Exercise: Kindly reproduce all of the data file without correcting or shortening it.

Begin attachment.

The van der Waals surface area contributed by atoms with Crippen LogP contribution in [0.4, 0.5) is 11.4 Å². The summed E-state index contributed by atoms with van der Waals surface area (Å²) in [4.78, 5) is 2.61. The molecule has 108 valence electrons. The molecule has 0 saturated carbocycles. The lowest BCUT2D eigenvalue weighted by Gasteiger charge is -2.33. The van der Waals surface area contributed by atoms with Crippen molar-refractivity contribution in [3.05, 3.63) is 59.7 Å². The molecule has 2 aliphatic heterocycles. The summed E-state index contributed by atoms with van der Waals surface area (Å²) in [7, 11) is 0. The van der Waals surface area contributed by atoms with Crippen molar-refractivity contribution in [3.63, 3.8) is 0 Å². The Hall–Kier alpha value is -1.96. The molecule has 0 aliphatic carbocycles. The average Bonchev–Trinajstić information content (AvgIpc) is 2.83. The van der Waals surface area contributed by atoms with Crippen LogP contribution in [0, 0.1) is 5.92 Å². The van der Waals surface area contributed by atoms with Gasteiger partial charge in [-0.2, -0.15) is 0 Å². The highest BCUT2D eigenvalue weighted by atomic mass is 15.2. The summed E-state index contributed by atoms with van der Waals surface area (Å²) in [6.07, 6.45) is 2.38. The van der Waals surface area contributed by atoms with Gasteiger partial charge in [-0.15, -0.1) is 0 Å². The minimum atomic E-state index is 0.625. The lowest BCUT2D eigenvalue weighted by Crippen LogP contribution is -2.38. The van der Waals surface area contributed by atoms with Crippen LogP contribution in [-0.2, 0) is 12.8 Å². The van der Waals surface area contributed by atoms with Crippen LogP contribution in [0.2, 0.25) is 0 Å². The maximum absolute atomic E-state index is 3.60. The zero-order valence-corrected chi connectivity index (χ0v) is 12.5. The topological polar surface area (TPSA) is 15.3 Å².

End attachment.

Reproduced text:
The van der Waals surface area contributed by atoms with Crippen LogP contribution in [0.4, 0.5) is 11.4 Å². The summed E-state index contributed by atoms with van der Waals surface area (Å²) in [4.78, 5) is 2.61. The molecule has 108 valence electrons. The molecule has 0 saturated carbocycles. The lowest BCUT2D eigenvalue weighted by Gasteiger charge is -2.33. The van der Waals surface area contributed by atoms with Crippen molar-refractivity contribution in [3.05, 3.63) is 59.7 Å². The molecule has 2 aliphatic heterocycles. The summed E-state index contributed by atoms with van der Waals surface area (Å²) in [7, 11) is 0. The van der Waals surface area contributed by atoms with Crippen molar-refractivity contribution in [3.63, 3.8) is 0 Å². The Hall–Kier alpha value is -1.96. The molecule has 0 aliphatic carbocycles. The average Bonchev–Trinajstić information content (AvgIpc) is 2.83. The van der Waals surface area contributed by atoms with Crippen LogP contribution in [0, 0.1) is 5.92 Å². The van der Waals surface area contributed by atoms with Gasteiger partial charge in [-0.2, -0.15) is 0 Å². The highest BCUT2D eigenvalue weighted by atomic mass is 15.2. The summed E-state index contributed by atoms with van der Waals surface area (Å²) in [6.07, 6.45) is 2.38. The van der Waals surface area contributed by atoms with Gasteiger partial charge in [-0.15, -0.1) is 0 Å². The minimum atomic E-state index is 0.625. The lowest BCUT2D eigenvalue weighted by Crippen LogP contribution is -2.38. The van der Waals surface area contributed by atoms with Crippen LogP contribution in [-0.2, 0) is 12.8 Å². The van der Waals surface area contributed by atoms with Crippen LogP contribution in [0.2, 0.25) is 0 Å². The maximum absolute atomic E-state index is 3.60. The zero-order valence-corrected chi connectivity index (χ0v) is 12.5. The topological polar surface area (TPSA) is 15.3 Å².